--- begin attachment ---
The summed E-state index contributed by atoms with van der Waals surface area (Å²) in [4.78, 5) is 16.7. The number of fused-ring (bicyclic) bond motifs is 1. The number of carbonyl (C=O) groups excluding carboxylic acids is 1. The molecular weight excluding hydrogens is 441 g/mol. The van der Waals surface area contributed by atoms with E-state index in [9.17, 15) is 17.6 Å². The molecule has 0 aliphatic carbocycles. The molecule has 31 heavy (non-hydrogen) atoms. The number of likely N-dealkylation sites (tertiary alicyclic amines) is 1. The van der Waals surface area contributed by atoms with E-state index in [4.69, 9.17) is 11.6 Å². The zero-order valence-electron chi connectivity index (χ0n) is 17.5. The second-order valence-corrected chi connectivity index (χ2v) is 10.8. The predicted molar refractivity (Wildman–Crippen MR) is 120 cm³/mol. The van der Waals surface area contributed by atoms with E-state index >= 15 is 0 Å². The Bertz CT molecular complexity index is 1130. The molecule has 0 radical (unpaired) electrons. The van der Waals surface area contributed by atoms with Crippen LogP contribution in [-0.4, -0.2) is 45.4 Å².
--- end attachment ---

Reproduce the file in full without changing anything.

The summed E-state index contributed by atoms with van der Waals surface area (Å²) in [4.78, 5) is 16.7. The number of fused-ring (bicyclic) bond motifs is 1. The number of carbonyl (C=O) groups excluding carboxylic acids is 1. The molecular weight excluding hydrogens is 441 g/mol. The van der Waals surface area contributed by atoms with E-state index in [9.17, 15) is 17.6 Å². The molecule has 0 aliphatic carbocycles. The molecule has 31 heavy (non-hydrogen) atoms. The number of likely N-dealkylation sites (tertiary alicyclic amines) is 1. The van der Waals surface area contributed by atoms with E-state index in [4.69, 9.17) is 11.6 Å². The zero-order valence-electron chi connectivity index (χ0n) is 17.5. The second-order valence-corrected chi connectivity index (χ2v) is 10.8. The predicted molar refractivity (Wildman–Crippen MR) is 120 cm³/mol. The van der Waals surface area contributed by atoms with E-state index >= 15 is 0 Å². The Bertz CT molecular complexity index is 1130. The molecule has 0 radical (unpaired) electrons. The van der Waals surface area contributed by atoms with Crippen LogP contribution in [-0.4, -0.2) is 45.4 Å².